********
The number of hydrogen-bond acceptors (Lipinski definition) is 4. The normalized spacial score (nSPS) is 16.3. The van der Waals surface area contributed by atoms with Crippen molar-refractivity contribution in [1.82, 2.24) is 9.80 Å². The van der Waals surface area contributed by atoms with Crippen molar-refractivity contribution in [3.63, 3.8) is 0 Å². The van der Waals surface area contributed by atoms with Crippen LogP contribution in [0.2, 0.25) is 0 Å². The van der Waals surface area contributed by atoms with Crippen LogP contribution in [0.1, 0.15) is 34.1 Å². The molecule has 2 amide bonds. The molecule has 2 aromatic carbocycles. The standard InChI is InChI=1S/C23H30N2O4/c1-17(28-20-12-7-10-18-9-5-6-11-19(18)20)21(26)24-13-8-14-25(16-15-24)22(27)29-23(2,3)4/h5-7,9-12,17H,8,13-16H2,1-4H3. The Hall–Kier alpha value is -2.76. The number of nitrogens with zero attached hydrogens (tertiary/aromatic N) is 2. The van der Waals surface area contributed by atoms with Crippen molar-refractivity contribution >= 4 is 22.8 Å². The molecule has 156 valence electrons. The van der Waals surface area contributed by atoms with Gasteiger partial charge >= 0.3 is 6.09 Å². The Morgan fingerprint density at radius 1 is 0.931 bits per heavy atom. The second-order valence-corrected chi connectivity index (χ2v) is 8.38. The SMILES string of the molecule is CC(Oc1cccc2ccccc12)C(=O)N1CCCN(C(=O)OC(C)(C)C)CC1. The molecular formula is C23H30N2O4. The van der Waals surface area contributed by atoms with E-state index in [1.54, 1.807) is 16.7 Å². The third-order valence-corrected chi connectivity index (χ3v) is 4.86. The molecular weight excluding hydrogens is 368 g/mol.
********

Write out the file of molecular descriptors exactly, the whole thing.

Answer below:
The number of hydrogen-bond acceptors (Lipinski definition) is 4. The normalized spacial score (nSPS) is 16.3. The van der Waals surface area contributed by atoms with Crippen molar-refractivity contribution in [1.82, 2.24) is 9.80 Å². The van der Waals surface area contributed by atoms with Crippen molar-refractivity contribution in [3.63, 3.8) is 0 Å². The van der Waals surface area contributed by atoms with Crippen LogP contribution in [0.2, 0.25) is 0 Å². The van der Waals surface area contributed by atoms with Crippen LogP contribution in [0.1, 0.15) is 34.1 Å². The molecule has 2 amide bonds. The molecule has 2 aromatic carbocycles. The standard InChI is InChI=1S/C23H30N2O4/c1-17(28-20-12-7-10-18-9-5-6-11-19(18)20)21(26)24-13-8-14-25(16-15-24)22(27)29-23(2,3)4/h5-7,9-12,17H,8,13-16H2,1-4H3. The Hall–Kier alpha value is -2.76. The number of nitrogens with zero attached hydrogens (tertiary/aromatic N) is 2. The van der Waals surface area contributed by atoms with Crippen molar-refractivity contribution >= 4 is 22.8 Å². The molecule has 156 valence electrons. The van der Waals surface area contributed by atoms with Gasteiger partial charge >= 0.3 is 6.09 Å². The Morgan fingerprint density at radius 1 is 0.931 bits per heavy atom. The second-order valence-corrected chi connectivity index (χ2v) is 8.38. The SMILES string of the molecule is CC(Oc1cccc2ccccc12)C(=O)N1CCCN(C(=O)OC(C)(C)C)CC1. The molecular formula is C23H30N2O4. The van der Waals surface area contributed by atoms with E-state index in [1.54, 1.807) is 16.7 Å². The third-order valence-corrected chi connectivity index (χ3v) is 4.86. The molecular weight excluding hydrogens is 368 g/mol.